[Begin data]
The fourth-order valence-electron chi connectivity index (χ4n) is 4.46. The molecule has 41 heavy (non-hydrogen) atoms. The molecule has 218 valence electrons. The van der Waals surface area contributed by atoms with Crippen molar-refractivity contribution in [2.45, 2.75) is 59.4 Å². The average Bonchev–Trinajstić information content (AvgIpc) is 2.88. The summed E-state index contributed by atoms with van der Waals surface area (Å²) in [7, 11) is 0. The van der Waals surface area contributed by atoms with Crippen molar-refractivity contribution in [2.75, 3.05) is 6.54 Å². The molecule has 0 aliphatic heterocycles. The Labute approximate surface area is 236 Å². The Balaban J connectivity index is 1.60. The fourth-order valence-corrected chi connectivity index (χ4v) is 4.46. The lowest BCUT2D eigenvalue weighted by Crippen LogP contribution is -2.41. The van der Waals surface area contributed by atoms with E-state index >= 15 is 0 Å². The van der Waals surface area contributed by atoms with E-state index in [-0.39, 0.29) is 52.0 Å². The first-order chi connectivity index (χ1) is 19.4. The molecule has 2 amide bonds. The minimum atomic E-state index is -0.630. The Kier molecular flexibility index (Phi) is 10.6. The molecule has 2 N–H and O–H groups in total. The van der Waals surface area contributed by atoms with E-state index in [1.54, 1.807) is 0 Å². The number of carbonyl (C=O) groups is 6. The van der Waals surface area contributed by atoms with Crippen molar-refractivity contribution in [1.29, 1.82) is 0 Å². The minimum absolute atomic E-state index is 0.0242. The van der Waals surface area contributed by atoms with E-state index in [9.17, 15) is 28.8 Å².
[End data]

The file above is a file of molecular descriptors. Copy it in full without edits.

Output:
The fourth-order valence-electron chi connectivity index (χ4n) is 4.46. The molecule has 41 heavy (non-hydrogen) atoms. The molecule has 218 valence electrons. The van der Waals surface area contributed by atoms with Crippen molar-refractivity contribution in [2.45, 2.75) is 59.4 Å². The average Bonchev–Trinajstić information content (AvgIpc) is 2.88. The summed E-state index contributed by atoms with van der Waals surface area (Å²) in [7, 11) is 0. The van der Waals surface area contributed by atoms with Crippen molar-refractivity contribution in [2.75, 3.05) is 6.54 Å². The molecule has 0 aliphatic heterocycles. The Labute approximate surface area is 236 Å². The Balaban J connectivity index is 1.60. The fourth-order valence-corrected chi connectivity index (χ4v) is 4.46. The lowest BCUT2D eigenvalue weighted by Crippen LogP contribution is -2.41. The van der Waals surface area contributed by atoms with E-state index >= 15 is 0 Å². The van der Waals surface area contributed by atoms with E-state index in [-0.39, 0.29) is 52.0 Å². The first-order chi connectivity index (χ1) is 19.4. The molecule has 2 amide bonds. The minimum atomic E-state index is -0.630. The Kier molecular flexibility index (Phi) is 10.6. The molecule has 2 N–H and O–H groups in total. The van der Waals surface area contributed by atoms with E-state index in [1.54, 1.807) is 0 Å². The number of carbonyl (C=O) groups is 6. The van der Waals surface area contributed by atoms with Crippen molar-refractivity contribution in [1.29, 1.82) is 0 Å². The minimum absolute atomic E-state index is 0.0242. The van der Waals surface area contributed by atoms with E-state index in [9.17, 15) is 28.8 Å².